Create a table of just boxes (like I did) with your monthly expenses and incomes to see how far your business has gone by now.
The stats page is a must-have in your journal. How you organize it thought is completely up to you. I’m a control freak, so I want to know my daily stats. This also helps me to track when I had any special growth in my traffic and what it’s connected with, so I could replicate it in the future.
Monthly Editorial Calendar
I love the calendar format, so that’s exactly the way I organized this page. This is where I plan in advance my month of content. As you see, I included all the needed information on one page: editorial calendar, monthly achievement in traffic growth, and monthly goals.
This allows me to have a structured approach and to see my goals when I’m planning the content and, in the future, see at one glance whether I reached the mark I set for myself. But of course, every month before setting my goals, I check with precious stats and brainstorm.
Ideas & Brainstorming
This is a place where you can collect all your ideas for future posts before putting them in your content plan. Also, for me, it’s a place to brainstorm how I want to see my blog develop for future months. These two pages come after every monthly editorial calendar.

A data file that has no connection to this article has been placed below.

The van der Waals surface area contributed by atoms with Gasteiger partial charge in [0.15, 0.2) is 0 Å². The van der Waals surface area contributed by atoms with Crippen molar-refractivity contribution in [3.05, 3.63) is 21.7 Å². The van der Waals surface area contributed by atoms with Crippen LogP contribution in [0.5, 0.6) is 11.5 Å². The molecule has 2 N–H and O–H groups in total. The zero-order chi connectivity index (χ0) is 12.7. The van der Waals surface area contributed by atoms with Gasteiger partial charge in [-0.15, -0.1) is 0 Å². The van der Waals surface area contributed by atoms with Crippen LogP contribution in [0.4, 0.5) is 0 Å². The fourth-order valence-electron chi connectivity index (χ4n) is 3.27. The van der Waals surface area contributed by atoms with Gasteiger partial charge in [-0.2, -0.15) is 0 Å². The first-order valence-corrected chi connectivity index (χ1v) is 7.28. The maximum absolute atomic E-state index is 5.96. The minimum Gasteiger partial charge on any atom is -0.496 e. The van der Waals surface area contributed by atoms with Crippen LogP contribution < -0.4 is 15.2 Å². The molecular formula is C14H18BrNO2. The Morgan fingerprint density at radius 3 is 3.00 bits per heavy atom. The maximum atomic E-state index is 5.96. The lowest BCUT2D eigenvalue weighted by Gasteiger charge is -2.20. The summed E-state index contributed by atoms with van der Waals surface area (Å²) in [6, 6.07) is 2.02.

You may ask, “Why are there empty pages on your picture?”. Well, given I just started this journal not long ago, all the ideas and brainstorming are still fresh and are something I’m working on at the moment. So no spoilers! I took the picture before filling the page.
If you’re trying to monetize your blog, I’m sure you have already started using affiliate programs. I did, but when you register for too many of those, it’s easy to lose track and not use them to the fullest!
So I recommend listing them all here and keeping them in mind. If possible, review them every 3 months or so to see how profitable they actually are and whether they are worth your time or not.
Of course, a collaborations page is a must. As a new blogger who is trying to grow and develop new income streams, you have to start reaching out to brands yourself. Actually, I think my one-page table won’t be enough, so if you’re committed to earning from your blog, maybe have a two-page spread for this table.
I included a reply to this table because it’s important to know what they said. Depending on their reply you can learn: how you can improve your pitch if your blog is fitting for these products if you can maybe contact them again under different circumstances.
Here are my nine ideas on how to use the Bullet Journal to organize your blog. But of course, the beauty of this system is its flexibility; you really can make whatever pages you might need to get the most out of it.
What pages do you use for planning your blog? Have you used your Bullet Journal for this before? Let me know in the comments section below.
I hope this list was helpful; if you find it so, please share!
And remember: Keep Bullet Journaling, and Don’t Be A Blob.